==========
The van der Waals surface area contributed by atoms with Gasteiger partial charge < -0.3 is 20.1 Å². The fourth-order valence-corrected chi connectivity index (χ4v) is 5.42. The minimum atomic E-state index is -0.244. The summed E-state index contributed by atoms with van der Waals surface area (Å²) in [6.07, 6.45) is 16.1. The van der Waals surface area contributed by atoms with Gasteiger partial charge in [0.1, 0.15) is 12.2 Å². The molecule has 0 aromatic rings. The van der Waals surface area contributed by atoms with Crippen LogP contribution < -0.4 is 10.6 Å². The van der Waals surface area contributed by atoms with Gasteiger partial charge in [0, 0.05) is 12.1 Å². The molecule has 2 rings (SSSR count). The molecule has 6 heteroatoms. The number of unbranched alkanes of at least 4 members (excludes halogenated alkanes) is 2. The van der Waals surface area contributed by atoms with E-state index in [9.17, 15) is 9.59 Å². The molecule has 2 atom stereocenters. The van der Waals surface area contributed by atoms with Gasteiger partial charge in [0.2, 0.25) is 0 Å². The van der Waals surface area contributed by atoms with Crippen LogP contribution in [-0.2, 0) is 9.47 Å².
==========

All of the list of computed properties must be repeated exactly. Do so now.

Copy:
The van der Waals surface area contributed by atoms with Gasteiger partial charge < -0.3 is 20.1 Å². The fourth-order valence-corrected chi connectivity index (χ4v) is 5.42. The minimum atomic E-state index is -0.244. The summed E-state index contributed by atoms with van der Waals surface area (Å²) in [6.07, 6.45) is 16.1. The van der Waals surface area contributed by atoms with Gasteiger partial charge in [0.1, 0.15) is 12.2 Å². The molecule has 0 aromatic rings. The van der Waals surface area contributed by atoms with Crippen LogP contribution < -0.4 is 10.6 Å². The van der Waals surface area contributed by atoms with Gasteiger partial charge in [0, 0.05) is 12.1 Å². The molecule has 2 rings (SSSR count). The molecule has 6 heteroatoms. The number of unbranched alkanes of at least 4 members (excludes halogenated alkanes) is 2. The van der Waals surface area contributed by atoms with E-state index in [9.17, 15) is 9.59 Å². The molecule has 2 atom stereocenters. The van der Waals surface area contributed by atoms with Gasteiger partial charge in [0.2, 0.25) is 0 Å². The van der Waals surface area contributed by atoms with Crippen LogP contribution in [-0.2, 0) is 9.47 Å².